Investment advisors are bound to a fiduciary standard that was established as part of the Investment Advisors Act of 1940. They can be regulated by the SEC or state securities regulators, both of which hold advisors to a fiduciary standard that requires them to put their client's interests above their own. The act is pretty specific in defining what a fiduciary means, and it stipulates that an advisor must place his or her interests below that of the client. It consists of a duty of loyalty and care, and simply means that the advisor must act in the best interest of his or her client. For example, the advisor cannot buy securities for his or her account prior to buying them for a client, and is prohibited from making trades that may result in higher commissions for the advisor or his or her investment firm.
Deciphering the difference between the two in today’s complex financial services industry is very important!
The suitability standard states that a broker only needs to check the suitability of a prospective buyer, based primarily upon financial objectives, current income level and age, in order to complete a commissionable sale of a financial product. In a way, when a broker checks the suitability of a potential buyer, they are measuring how much financial product can be sold, not the needs of the investor. No disclosure of possible conflicts of interest is required. Common differences between the two standards involve trading commissions; for example commissions and incentives paid by annuities and mutual fund companies back to the broker dealer. These inter-company inducements can create conflicts between the investor’s requirements and the motives of the broker. When a company suggests the purchase of a proprietary product, such as a mutual fund or an inventoried security, such as a bond, in the knowledge they will receive a direct and upfront commission, can that suggestion be relied upon to be fair for the advantage of the client?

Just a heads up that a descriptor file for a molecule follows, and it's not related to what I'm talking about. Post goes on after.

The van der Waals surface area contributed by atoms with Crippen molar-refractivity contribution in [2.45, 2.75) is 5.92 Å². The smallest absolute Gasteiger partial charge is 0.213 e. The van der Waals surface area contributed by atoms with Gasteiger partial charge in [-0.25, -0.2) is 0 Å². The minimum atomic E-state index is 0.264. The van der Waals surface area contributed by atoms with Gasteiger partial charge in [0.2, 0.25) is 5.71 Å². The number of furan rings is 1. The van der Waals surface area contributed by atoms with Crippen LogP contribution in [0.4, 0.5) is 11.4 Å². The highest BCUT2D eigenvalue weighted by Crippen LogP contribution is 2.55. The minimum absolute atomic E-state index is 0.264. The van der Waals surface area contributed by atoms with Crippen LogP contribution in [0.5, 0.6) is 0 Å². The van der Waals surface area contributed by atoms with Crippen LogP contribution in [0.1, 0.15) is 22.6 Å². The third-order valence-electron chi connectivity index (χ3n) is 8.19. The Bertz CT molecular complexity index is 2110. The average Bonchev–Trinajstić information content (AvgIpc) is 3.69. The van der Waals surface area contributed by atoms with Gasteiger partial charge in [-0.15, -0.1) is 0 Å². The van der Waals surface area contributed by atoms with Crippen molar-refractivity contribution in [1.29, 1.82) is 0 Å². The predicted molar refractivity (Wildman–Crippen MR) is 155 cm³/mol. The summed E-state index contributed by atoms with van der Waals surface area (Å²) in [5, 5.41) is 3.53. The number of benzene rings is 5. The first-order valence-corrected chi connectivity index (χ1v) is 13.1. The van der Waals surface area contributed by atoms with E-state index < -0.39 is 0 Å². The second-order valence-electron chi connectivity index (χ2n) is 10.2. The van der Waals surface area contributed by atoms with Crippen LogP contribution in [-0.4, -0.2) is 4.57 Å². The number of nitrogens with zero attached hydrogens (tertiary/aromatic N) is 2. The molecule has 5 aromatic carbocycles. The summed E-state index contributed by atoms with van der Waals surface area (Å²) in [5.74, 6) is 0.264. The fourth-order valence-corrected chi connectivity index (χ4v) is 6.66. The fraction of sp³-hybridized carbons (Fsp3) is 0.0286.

Do you receive Financial Advice to the Fiduciary Standard of Care or the Suitability standard? It’s important to know!
Deciphering the difference in today’s complex financial services industry can be difficult, even for the most financially sophisticated investors. Two words: fiduciary and suitability, are critical in understanding the motivation behind the person offering you financial products or advice.
Recognizing the difference between the fiduciary and suitability standards may also help you to appreciate the level of care you receive from a trusted financial advisor. Although the distinction between the fiduciary and suitability methods of offering advice is rarely discussed by large financial companies, we feel it is essential for investors to know the difference.
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According to the Securities and Exchange Commission (SEC), investment advisors provide many services, including assisting individuals and institutions in making financial decisions pertaining to planning for retirement, saving up for a child's college education or planning and developing investment strategies to manage assets and portfolios. They can charge fees for their services, which can be on an hourly basis or a percentage of the assets they manage for clients. Instead, some advisors charge commissions on trades they make for their customers. They may manage individual portfolios, divided up by separate clients, or pooled investments such as hedge funds, pension funds and other related commingled assets.
We believe the Fiduciary model of disclosure and transparency is in the “best interests of the client.”